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Dasher, I think we have all done things that we regret, but it's important to try to let go of the negative feelings and to move on. Shame and guilt led me back to drinking many times. I hope you are ready to stop drinking and live a sober life.
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Old 06-05-2018, 07:45 AM
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Dasher, we can't change what's already happened, but we sure can change our behavior today. Giving up alcohol will give you a chance to repair or at least make amends to anyone you've offended.

This can be a turning point for you. Embrace sobriety, be the person you know you are. You will never regret "not" drinking.
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Old 06-05-2018, 09:44 AM
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Your situation sounds a lot like 3 of my previous relationships. The only difference is you still have your gf in your life whereas all mine left me after two drinking occasions much like yours. Three relationships later and a lot of depression and loneliness, I finally checked myself into Daytox and attend AA because I know I will not have a successful relationship with booze involved.

Pick yourself up from this and learn from it. Be grateful that you still have someone like your gf in your life who sounds forgiving and supportive. Don't lose her over alcohol like I did mine, I know from experience, you will regret it and you will have a very difficult time forgiving yourself and moving on.

Best wishes
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Old 06-05-2018, 10:10 AM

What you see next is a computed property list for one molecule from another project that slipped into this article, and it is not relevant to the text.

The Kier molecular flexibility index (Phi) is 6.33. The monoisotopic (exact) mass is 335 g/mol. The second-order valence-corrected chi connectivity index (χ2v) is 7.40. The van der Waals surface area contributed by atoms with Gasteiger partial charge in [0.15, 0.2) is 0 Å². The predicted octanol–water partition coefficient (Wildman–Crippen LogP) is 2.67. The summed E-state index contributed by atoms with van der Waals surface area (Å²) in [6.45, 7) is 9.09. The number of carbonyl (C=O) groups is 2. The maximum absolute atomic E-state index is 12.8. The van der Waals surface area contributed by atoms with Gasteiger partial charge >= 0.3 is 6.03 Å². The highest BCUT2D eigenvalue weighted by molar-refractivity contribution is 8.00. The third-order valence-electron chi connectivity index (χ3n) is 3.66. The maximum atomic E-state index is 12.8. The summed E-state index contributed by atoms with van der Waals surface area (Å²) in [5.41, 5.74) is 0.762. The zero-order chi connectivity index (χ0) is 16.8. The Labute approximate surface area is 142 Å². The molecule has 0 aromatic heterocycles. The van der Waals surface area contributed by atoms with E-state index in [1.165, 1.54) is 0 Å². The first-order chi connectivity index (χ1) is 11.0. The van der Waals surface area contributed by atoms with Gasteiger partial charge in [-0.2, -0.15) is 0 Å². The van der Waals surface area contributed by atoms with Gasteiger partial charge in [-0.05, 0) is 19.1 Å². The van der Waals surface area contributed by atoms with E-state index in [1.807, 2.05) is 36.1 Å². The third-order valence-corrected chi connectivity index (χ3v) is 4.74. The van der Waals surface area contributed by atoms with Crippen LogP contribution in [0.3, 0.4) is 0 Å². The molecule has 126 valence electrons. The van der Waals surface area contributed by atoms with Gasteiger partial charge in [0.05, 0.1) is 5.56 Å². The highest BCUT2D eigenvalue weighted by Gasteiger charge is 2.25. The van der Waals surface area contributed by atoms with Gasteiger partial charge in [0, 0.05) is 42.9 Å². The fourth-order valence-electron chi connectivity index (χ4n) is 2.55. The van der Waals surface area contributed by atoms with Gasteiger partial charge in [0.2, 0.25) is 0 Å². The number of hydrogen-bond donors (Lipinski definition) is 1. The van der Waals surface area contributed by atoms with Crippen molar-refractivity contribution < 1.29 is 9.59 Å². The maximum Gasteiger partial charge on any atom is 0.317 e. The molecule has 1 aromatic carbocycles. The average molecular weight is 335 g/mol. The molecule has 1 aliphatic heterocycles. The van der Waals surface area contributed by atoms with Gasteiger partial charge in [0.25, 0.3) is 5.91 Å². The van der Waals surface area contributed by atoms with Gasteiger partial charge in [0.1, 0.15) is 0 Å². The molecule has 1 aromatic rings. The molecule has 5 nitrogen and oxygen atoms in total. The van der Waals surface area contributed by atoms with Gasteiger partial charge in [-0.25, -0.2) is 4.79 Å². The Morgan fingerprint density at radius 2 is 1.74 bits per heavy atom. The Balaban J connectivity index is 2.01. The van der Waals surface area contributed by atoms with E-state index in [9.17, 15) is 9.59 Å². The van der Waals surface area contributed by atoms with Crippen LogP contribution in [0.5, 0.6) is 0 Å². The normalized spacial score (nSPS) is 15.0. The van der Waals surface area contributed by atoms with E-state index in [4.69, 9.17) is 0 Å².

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Welcome, you are int he right place!

Oh boy have I been there. I am so glad I never have to feel that way again as long I choose for these 24 hours to NOT drink! You too can be that way, make a plan and start working it.

I have done so many things I was ashamed of, embarrassed of, paid lawyers for, etc... Due to my reckless drinking. I was the fool most of the time.

I guess I got over those feelings when I started to work on me and my recovery.

I am sure you will find a ton of support here.

I am glad you GF is talking to you.

Have a blessed sober day(s)
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Old 06-05-2018, 10:36 AM
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We’ve all been there...today is a new day. Forgive yourself and move forward. Sobriety is a great gift you can give yourself, treat yourself kindly🙂
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Old 06-05-2018, 05:22 PM
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Originally Posted by Opivotal View Post
Dasher, we can't change what's already happened, but we sure can change our behavior today. Giving up alcohol will give you a chance to repair or at least make amends to anyone you've offended.

This can be a turning point for you. Embrace sobriety, be the person you know you are. You will never regret "not" drinking.
If this is a forever girl you need to address this critical moment of neglect and then stop drinking to prove you are serious. Good luck.
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Old 06-05-2018, 06:44 PM
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As you can see... a whole bunch of us have been there.

Some great news for you. One of the things you won't miss a bit if you decide to stay sober are these types of things.

Choosing sobriety - albeit challenging at times - is an amazingly rewarding and liberating experience. You should try it. I think you'll like it.

Welcome. This is a good place. You aren't alone.

-B
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Old 06-05-2018, 09:01 PM
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If you never drink again, you will never feel this badly again.
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Old 06-05-2018, 09:11 PM
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I am happy you have a GF that cares enough to forgive you. Now you need to forgive you as well. That drunken person does not sound like the person you really are. Together you and your GF can grow stronger from that embarrassing night. Use it to bounce back and make a better you.